Popular notions about medicine or things that we consider medicinal oftentimes stem from old wives’ tales and urban legends that are passed down from one generation to the next.
Whether it’s that knuckle cracking causes arthritis or that eating chocolate makes acne worse, you’ll have heard no shortage of myths about things that effect your health. When science gets involved, it often challenges these long-held notions and shows that what we think we know and what we actually know don’t align.
One common story that has made the rounds on the internet in recent years is the idea that rosemary has the power to help improve cognitive function and memory recall. It’s a story that humans have been telling themselves for centuries, and one that health food companies and herbalists have enjoyed repeating in the information age.
Much of the hype around rosemary in recent years is centered on research published by a student at Northumbria University in the UK. To say the least, the research is flawed and should be taken lightly, as it involved only 66 participants in an experiment where subjects were placed in a rosemary-scented room or a non-scented room and asked to perform memory recall tasks.
Participants in the scented room were able to complete seven of the tasks while those in the non-scented room completed four. That represents a number 75% larger, leading health food websites, journalists and bloggers who peddle pseudoscience to use some pretty sensational headlines.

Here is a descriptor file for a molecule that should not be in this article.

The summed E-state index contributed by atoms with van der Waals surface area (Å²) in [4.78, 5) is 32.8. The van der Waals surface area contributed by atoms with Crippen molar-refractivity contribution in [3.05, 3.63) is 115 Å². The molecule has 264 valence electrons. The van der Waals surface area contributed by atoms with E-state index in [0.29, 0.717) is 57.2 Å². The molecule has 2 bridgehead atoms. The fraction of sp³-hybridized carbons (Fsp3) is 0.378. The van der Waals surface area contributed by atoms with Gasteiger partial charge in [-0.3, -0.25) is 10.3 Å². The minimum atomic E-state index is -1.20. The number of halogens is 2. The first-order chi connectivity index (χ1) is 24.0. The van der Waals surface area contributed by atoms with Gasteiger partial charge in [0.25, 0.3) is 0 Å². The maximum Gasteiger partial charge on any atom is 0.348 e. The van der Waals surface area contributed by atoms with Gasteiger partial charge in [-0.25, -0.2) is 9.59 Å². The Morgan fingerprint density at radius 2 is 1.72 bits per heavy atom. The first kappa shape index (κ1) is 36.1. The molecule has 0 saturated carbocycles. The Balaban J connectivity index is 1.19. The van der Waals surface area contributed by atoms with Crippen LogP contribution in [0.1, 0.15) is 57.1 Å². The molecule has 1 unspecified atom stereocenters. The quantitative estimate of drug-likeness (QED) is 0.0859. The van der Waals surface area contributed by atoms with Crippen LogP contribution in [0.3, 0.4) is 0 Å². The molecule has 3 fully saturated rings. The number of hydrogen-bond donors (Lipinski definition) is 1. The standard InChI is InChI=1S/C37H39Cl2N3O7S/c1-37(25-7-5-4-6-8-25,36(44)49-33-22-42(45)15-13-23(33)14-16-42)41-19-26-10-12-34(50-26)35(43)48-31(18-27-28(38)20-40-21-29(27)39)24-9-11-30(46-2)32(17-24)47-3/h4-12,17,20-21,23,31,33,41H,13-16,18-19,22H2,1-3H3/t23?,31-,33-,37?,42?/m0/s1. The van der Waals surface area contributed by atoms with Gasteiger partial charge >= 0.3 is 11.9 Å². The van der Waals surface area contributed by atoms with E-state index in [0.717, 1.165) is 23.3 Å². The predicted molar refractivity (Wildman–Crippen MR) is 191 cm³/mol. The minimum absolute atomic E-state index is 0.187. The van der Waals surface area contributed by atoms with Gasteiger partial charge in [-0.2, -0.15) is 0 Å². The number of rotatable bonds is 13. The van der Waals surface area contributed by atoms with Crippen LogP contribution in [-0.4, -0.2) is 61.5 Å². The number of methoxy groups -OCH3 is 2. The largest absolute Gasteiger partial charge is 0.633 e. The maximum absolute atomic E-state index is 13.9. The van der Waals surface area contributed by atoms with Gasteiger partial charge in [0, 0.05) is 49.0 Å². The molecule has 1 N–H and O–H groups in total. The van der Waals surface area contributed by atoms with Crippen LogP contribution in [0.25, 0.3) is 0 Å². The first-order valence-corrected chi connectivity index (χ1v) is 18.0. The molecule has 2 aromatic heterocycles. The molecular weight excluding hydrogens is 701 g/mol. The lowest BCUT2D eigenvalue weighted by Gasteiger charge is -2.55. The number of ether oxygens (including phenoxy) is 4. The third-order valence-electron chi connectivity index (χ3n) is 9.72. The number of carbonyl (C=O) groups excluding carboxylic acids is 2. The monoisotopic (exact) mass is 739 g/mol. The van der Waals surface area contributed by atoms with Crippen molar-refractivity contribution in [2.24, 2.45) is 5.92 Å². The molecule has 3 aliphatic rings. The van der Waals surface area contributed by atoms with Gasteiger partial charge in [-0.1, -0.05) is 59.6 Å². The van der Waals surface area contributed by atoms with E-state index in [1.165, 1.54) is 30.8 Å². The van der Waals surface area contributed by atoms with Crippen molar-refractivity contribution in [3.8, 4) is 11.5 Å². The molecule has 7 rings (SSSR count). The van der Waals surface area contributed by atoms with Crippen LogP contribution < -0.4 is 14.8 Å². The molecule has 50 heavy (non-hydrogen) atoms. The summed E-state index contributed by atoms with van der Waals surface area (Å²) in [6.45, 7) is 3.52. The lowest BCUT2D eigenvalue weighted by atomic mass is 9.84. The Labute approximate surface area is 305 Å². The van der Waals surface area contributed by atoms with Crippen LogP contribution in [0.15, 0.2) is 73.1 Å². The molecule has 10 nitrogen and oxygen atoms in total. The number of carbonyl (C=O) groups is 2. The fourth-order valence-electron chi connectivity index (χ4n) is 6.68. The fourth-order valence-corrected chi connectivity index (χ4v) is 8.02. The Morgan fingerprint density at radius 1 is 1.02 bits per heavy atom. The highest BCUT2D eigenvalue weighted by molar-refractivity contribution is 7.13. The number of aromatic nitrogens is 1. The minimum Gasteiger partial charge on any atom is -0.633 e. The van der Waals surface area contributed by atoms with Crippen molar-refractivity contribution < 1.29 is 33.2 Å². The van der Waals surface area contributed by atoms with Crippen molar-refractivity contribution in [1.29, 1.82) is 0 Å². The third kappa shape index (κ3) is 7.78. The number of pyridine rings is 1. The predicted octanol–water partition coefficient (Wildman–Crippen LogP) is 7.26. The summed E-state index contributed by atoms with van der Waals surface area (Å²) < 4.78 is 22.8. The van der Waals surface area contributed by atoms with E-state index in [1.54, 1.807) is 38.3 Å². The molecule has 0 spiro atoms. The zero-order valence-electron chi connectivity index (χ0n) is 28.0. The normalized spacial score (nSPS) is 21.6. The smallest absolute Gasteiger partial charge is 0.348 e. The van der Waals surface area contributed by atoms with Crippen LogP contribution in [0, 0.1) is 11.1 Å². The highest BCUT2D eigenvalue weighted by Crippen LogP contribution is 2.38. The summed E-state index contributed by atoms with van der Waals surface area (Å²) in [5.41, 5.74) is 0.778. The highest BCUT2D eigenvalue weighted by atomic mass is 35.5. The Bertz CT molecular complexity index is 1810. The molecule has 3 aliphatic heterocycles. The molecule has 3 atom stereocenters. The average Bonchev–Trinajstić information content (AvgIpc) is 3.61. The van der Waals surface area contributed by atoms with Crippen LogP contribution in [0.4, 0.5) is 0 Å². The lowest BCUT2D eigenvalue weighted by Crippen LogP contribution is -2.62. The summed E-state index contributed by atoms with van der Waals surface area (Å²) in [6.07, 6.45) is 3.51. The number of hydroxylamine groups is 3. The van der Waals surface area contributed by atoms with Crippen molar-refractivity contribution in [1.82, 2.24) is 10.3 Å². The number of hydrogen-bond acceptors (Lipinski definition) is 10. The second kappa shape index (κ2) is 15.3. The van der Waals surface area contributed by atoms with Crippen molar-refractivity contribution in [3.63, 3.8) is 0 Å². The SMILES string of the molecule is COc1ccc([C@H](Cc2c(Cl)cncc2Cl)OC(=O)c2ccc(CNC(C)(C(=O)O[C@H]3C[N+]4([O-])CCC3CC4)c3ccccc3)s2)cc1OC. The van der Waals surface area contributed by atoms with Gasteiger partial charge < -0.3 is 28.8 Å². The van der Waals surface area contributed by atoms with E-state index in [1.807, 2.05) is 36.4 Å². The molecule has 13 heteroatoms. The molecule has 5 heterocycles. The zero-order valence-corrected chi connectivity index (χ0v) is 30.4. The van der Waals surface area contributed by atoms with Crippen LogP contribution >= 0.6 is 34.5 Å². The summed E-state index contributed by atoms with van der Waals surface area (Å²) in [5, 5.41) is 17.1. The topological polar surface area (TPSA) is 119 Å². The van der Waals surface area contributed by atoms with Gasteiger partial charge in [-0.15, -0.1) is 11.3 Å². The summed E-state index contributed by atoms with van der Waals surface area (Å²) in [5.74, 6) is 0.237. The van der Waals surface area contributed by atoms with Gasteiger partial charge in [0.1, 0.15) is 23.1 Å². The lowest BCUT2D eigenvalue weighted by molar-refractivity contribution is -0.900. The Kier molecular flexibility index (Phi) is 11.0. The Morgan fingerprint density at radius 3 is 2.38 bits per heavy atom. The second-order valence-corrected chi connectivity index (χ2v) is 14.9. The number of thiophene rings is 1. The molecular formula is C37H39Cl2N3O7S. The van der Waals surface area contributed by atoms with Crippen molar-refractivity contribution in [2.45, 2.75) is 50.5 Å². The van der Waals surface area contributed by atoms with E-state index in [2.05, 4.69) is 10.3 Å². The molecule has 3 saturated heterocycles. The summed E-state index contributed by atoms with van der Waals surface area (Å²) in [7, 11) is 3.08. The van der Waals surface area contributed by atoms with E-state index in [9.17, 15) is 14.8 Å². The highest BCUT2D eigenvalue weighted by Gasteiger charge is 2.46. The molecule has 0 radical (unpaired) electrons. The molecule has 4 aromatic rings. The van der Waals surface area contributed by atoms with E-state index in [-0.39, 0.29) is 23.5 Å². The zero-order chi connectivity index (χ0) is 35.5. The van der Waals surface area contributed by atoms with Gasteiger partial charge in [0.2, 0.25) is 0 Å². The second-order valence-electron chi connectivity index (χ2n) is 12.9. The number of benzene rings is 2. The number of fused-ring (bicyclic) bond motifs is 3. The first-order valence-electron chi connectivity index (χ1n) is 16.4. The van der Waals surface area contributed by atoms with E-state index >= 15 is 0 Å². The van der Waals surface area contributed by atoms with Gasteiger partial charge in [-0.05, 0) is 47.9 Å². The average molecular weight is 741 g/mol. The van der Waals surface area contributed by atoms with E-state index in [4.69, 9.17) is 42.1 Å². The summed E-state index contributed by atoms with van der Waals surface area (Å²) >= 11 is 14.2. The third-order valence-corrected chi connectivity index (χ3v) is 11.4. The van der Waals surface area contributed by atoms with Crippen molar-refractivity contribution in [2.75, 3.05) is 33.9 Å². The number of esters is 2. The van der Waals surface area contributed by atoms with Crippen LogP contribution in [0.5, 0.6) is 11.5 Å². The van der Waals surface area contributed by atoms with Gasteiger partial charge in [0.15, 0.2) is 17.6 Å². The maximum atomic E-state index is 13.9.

What’s the Reality?
While the research is questionable is does highlight some processes that take place within the brain when exposed to compounds in rosemary which have the potential to boost memory performance. One, known as 1,8-cineole, both smells nice and may perform in similar ways to drugs licensed to treat dementia. It does this by increasing the levels of the neurotransmitter acetylcholine.
The compound prevents the breakdown of the neurotransmitter by way of an enzyme. Furthermore, the study is interesting in that it used inhalation of aromas rather than ingesting it, meaning it can be absorbed through the bloodstream quicker than being processed by the liver.
The effects, however, are moderate and further testing would be needed to support the conclusions of a limited sample. The compounds within rosemary have potential to help maintain or improve cognitive function in some way, though researchers really don’t know to what extent yet.
Other studies have been performed using animal models, but positive results have not yet been replicated in humans.
Whether rosemary really does boost memory and cognitive ability or not, it is good for you. It contains healthy doses of vitamin B6, iron and calcium. So, by all means, eat it and yes, sniff it. Nice smells are never a bad thing and in all, rosemary still has a lot of health benefits. But if you’re consuming your rosemary in the hopes that you’ll see a boost in your ability to remember things quickly or think more clearly, the science says you might want to think again.